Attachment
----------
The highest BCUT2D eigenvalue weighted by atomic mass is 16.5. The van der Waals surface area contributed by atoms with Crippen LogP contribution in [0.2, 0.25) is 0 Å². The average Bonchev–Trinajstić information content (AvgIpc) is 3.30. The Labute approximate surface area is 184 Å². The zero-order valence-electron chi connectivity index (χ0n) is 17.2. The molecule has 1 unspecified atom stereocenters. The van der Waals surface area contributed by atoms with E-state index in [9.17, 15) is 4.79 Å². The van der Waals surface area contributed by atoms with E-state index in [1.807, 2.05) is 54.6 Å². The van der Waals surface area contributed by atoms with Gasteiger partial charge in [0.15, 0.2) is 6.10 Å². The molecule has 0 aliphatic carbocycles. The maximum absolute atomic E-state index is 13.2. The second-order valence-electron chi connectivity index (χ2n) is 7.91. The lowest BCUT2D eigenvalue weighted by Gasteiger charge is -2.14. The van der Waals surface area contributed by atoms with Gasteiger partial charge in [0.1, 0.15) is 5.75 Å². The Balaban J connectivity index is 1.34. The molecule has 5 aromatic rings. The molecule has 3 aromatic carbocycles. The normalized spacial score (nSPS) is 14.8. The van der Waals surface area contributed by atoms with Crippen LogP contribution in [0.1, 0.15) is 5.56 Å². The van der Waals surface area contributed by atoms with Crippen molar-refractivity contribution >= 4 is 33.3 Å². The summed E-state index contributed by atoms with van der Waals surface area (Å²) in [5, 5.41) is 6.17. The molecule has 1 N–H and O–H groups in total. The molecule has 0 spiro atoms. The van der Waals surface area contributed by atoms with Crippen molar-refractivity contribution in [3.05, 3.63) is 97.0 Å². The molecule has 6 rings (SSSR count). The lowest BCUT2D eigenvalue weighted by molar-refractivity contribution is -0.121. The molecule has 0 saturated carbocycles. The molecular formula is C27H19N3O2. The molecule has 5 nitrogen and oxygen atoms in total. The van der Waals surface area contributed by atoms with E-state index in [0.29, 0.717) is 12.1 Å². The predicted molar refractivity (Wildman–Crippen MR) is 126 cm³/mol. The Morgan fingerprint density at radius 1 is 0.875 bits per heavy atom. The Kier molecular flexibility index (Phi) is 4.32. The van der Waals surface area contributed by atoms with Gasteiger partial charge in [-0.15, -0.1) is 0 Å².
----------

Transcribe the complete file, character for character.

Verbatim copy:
The highest BCUT2D eigenvalue weighted by atomic mass is 16.5. The van der Waals surface area contributed by atoms with Crippen LogP contribution in [0.2, 0.25) is 0 Å². The average Bonchev–Trinajstić information content (AvgIpc) is 3.30. The Labute approximate surface area is 184 Å². The zero-order valence-electron chi connectivity index (χ0n) is 17.2. The molecule has 1 unspecified atom stereocenters. The van der Waals surface area contributed by atoms with E-state index in [9.17, 15) is 4.79 Å². The van der Waals surface area contributed by atoms with E-state index in [1.807, 2.05) is 54.6 Å². The van der Waals surface area contributed by atoms with Gasteiger partial charge in [0.15, 0.2) is 6.10 Å². The molecule has 0 aliphatic carbocycles. The maximum absolute atomic E-state index is 13.2. The second-order valence-electron chi connectivity index (χ2n) is 7.91. The lowest BCUT2D eigenvalue weighted by Gasteiger charge is -2.14. The van der Waals surface area contributed by atoms with Gasteiger partial charge in [0.1, 0.15) is 5.75 Å². The Balaban J connectivity index is 1.34. The molecule has 5 aromatic rings. The molecule has 3 aromatic carbocycles. The normalized spacial score (nSPS) is 14.8. The van der Waals surface area contributed by atoms with Crippen LogP contribution in [0.1, 0.15) is 5.56 Å². The van der Waals surface area contributed by atoms with Crippen molar-refractivity contribution >= 4 is 33.3 Å². The summed E-state index contributed by atoms with van der Waals surface area (Å²) in [5, 5.41) is 6.17. The molecule has 1 N–H and O–H groups in total. The molecule has 0 spiro atoms. The van der Waals surface area contributed by atoms with Crippen molar-refractivity contribution in [3.05, 3.63) is 97.0 Å². The molecule has 6 rings (SSSR count). The lowest BCUT2D eigenvalue weighted by molar-refractivity contribution is -0.121. The molecule has 0 saturated carbocycles. The molecular formula is C27H19N3O2. The molecule has 5 nitrogen and oxygen atoms in total. The van der Waals surface area contributed by atoms with E-state index in [0.29, 0.717) is 12.1 Å². The predicted molar refractivity (Wildman–Crippen MR) is 126 cm³/mol. The Morgan fingerprint density at radius 1 is 0.875 bits per heavy atom. The Kier molecular flexibility index (Phi) is 4.32. The van der Waals surface area contributed by atoms with Gasteiger partial charge in [-0.15, -0.1) is 0 Å².